Prog is my Ferrari. Jem Godfrey (Frost*)

 Ashes Are Burning by RENAISSANCE album cover Studio Album, 1973
4.22 | 712 ratings

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Ashes Are Burning
Renaissance Symphonic Prog

Review by VianaProghead
Prog Reviewer

4 stars Review Nš 273

'Ashes Are Burning' is the fourth studio album of Renaissance and was released in 1973. It was the first of several Renaissance's albums to feature an orchestra. It's notable for being Renaissance the first band to bring an orchestra with the group, a characteristic that was extended by several works of the band in the 70's. This was also the album that turned Renaissance in one of the most famous and best symphonic progressive rock bands in the 70's. 'Ashes Are Burning' is considered one of Renaissance's better works. It makes part of what is usually called their baroque/folk era. It belongs to their golden era that began in 1972 with 'Prologue' and ended in 1978 with 'A Song For All Seasons'.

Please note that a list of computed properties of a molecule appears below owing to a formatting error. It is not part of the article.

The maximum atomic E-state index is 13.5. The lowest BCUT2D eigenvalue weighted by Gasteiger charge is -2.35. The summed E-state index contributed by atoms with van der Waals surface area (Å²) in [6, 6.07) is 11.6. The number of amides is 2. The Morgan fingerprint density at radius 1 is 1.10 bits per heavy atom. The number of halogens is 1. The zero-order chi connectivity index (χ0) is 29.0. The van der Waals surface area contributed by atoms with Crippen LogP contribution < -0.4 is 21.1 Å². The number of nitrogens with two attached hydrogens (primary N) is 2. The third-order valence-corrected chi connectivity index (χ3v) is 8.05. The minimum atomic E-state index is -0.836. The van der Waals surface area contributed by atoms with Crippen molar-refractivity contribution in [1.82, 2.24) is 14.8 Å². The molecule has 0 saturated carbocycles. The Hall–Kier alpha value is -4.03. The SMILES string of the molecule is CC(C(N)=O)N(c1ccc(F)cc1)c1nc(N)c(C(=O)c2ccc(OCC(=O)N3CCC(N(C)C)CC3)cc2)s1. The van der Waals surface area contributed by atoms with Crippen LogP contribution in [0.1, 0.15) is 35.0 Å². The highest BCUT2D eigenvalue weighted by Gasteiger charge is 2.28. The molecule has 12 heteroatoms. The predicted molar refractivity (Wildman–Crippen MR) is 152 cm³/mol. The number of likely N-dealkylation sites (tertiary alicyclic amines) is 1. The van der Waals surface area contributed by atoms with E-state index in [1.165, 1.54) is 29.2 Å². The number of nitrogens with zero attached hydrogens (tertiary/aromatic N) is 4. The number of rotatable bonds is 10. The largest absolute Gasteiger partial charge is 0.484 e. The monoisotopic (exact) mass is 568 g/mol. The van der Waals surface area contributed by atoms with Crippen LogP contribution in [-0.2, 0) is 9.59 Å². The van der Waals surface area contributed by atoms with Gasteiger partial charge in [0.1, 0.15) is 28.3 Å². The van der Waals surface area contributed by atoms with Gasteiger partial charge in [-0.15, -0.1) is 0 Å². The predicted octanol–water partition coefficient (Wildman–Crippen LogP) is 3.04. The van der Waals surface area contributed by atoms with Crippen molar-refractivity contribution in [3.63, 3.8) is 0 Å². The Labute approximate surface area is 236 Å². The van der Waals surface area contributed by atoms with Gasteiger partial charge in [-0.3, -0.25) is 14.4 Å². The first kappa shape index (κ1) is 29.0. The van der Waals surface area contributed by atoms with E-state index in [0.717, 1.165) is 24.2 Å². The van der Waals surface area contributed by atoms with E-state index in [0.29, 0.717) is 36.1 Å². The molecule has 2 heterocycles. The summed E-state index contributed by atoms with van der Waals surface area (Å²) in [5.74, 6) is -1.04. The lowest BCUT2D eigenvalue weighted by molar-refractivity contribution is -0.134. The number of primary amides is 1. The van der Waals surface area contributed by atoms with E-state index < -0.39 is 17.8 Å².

The line up of Renaissance on this album suffered a small change from their third previous studio album 'Prologue'. On 'Ashes Are Burning', the guitarist Rob Hendry was substituted by Michael Dunford. Michael Dunford, who had been working with the group only as a composer, had joined the band by the time that 'Ashes Are Burning' was released. So, the line up on this album is Annie Haslam (lead and backing vocals), Michael Dunford (acoustic guitars), John Tout (backing vocals and keyboards), Jon Camp (vocals, and bass) and Terry Sullivan (backing vocals, drums and percussion). The album has also the participation of Andy Powel (electric guitar), as a guest musician.